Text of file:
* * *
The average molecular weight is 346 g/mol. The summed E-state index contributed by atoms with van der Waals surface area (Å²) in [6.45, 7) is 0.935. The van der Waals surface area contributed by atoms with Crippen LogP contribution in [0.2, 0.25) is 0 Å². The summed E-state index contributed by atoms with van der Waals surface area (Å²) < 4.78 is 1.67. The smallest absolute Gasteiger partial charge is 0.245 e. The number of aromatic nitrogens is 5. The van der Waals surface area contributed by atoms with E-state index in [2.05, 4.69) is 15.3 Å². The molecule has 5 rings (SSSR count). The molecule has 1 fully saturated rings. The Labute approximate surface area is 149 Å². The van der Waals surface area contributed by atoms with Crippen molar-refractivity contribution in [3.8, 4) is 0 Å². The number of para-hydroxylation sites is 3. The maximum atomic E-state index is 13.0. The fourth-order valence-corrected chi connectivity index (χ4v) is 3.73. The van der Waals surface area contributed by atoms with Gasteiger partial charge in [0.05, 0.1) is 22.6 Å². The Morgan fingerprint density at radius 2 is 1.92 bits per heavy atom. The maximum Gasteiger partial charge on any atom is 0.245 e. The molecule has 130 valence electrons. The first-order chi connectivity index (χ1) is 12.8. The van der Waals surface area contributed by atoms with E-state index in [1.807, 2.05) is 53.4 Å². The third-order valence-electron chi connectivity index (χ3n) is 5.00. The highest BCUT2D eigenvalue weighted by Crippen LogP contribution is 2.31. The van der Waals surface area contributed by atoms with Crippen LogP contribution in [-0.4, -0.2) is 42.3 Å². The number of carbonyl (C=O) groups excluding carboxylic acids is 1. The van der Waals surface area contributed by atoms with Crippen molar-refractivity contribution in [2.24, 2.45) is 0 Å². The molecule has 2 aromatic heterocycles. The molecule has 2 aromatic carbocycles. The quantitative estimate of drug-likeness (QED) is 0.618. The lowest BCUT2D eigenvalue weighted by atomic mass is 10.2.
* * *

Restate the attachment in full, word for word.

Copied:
The average molecular weight is 346 g/mol. The summed E-state index contributed by atoms with van der Waals surface area (Å²) in [6.45, 7) is 0.935. The van der Waals surface area contributed by atoms with Crippen LogP contribution in [0.2, 0.25) is 0 Å². The summed E-state index contributed by atoms with van der Waals surface area (Å²) < 4.78 is 1.67. The smallest absolute Gasteiger partial charge is 0.245 e. The number of aromatic nitrogens is 5. The van der Waals surface area contributed by atoms with E-state index in [2.05, 4.69) is 15.3 Å². The molecule has 5 rings (SSSR count). The molecule has 1 fully saturated rings. The Labute approximate surface area is 149 Å². The van der Waals surface area contributed by atoms with Crippen molar-refractivity contribution in [3.8, 4) is 0 Å². The number of para-hydroxylation sites is 3. The maximum atomic E-state index is 13.0. The fourth-order valence-corrected chi connectivity index (χ4v) is 3.73. The van der Waals surface area contributed by atoms with Gasteiger partial charge in [0.05, 0.1) is 22.6 Å². The Morgan fingerprint density at radius 2 is 1.92 bits per heavy atom. The maximum Gasteiger partial charge on any atom is 0.245 e. The molecule has 130 valence electrons. The first-order chi connectivity index (χ1) is 12.8. The van der Waals surface area contributed by atoms with E-state index in [1.807, 2.05) is 53.4 Å². The third-order valence-electron chi connectivity index (χ3n) is 5.00. The highest BCUT2D eigenvalue weighted by Crippen LogP contribution is 2.31. The van der Waals surface area contributed by atoms with Crippen LogP contribution in [-0.4, -0.2) is 42.3 Å². The number of carbonyl (C=O) groups excluding carboxylic acids is 1. The van der Waals surface area contributed by atoms with Crippen molar-refractivity contribution in [2.24, 2.45) is 0 Å². The molecule has 2 aromatic heterocycles. The molecule has 2 aromatic carbocycles. The quantitative estimate of drug-likeness (QED) is 0.618. The lowest BCUT2D eigenvalue weighted by atomic mass is 10.2.